How to Talk to Your Teen About Love

How to talk to your teen about loveWith Valentine's Day coming up, love is in the air. But when you're the parent of a teen, the topic of romance and relationships can get a little tricky. Mike Domitrz, author of May I Kiss You? and Help! My Teen is Dating!, joins Away We Grow host Diane Mizota with some tips on talking to teens.

Related: 5 ways to effectively communicate with your kids

Love and romance are topics that can make parents uncomfortable, but Domitrz offers two rules for how to approach them with teens. First, he says, "Don't focus on love. Instead, focus on learning about themselves, learning about relationships, and then how to learn about their partner, get to know the person."

Related: How to talk to your kids about sex

The second rule, he says, is to not focus on your teen because teens don't like adults prying into their lives. But, he says, "they love talking about other people. Maybe a celebrity became pregnant at a young age, and you say to your teen, 'Why do you think they made that choice?' And by your teen's answers, you might start to learn their own belief systems."

One of the biggest mistakes parents make, according to Domitrz, is to talk to their sons and daughters completely differently. "They set up horrible standards that are gender roles, that are stereotypes, and their kids get stuck in them when they start dating," he adds.

Domitrz suggests some guidelines for parents who are looking to talk to their teenagers about love and relationships. "Number one, always honor their boundaries when they're in a relationship. And then make sure they always honor their partner's boundaries," he says.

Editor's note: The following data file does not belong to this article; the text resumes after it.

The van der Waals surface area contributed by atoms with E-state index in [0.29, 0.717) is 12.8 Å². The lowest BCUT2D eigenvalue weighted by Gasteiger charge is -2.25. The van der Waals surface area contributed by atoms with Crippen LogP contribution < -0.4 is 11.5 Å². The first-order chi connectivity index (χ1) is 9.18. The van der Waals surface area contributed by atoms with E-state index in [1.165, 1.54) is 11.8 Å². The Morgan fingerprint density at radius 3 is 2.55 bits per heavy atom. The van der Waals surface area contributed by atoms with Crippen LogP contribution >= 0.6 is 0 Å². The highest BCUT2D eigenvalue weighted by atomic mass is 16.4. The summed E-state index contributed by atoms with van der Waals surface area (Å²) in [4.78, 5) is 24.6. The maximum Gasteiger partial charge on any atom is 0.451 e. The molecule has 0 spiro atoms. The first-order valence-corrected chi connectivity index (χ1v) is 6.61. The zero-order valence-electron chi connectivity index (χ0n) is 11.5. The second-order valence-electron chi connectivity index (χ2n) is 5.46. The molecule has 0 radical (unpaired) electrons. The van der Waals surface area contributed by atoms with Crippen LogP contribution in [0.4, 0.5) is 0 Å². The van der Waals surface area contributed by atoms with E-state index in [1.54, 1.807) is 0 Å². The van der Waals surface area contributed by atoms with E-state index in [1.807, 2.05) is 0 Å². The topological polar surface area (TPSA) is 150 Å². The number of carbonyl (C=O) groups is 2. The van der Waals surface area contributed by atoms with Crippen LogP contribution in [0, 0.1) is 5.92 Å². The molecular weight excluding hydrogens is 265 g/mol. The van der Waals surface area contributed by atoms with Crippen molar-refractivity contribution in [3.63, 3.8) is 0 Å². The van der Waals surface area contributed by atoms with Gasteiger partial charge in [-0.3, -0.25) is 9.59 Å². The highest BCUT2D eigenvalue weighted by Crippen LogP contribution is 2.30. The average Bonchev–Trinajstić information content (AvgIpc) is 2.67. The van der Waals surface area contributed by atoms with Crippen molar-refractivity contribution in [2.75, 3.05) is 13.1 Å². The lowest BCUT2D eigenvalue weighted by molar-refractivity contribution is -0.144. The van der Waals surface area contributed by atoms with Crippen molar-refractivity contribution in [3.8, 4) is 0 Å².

"Number two, you want to make sure that they learn that healthy relationships are not filled with jealousy. Number three, is you want them to speak out verbally. You want your child to be able to talk with their partner about how they feel."

If a parent feels that a teen is getting too serious, too fast, Domitrz says to tell the teen, "We want to be able to help you, and we know this is happening. So we just want to understand why are you making this choice because we want to be a resource for you. And if you are going to be making this choice, we want to help you through it."

He adds, "Take your emotion of fear, anger, worry, out. By doing that you won't be judgmental."

And if the teen insists that he or she is in real love, Domitrz says to tell him or her, "Here's the great thing about love: You know they're going to be there, right? Because you're in love, it's not going anywhere, so you can slow down. There's no hurry to do anything."

Finally, Domitrz's advice for a heartbroken teen is this: "It's better, always, to be alone than to be in an unhealthy relationship."

For more great tips, check out Domitrz's web site, helpmyteenisdating.com.

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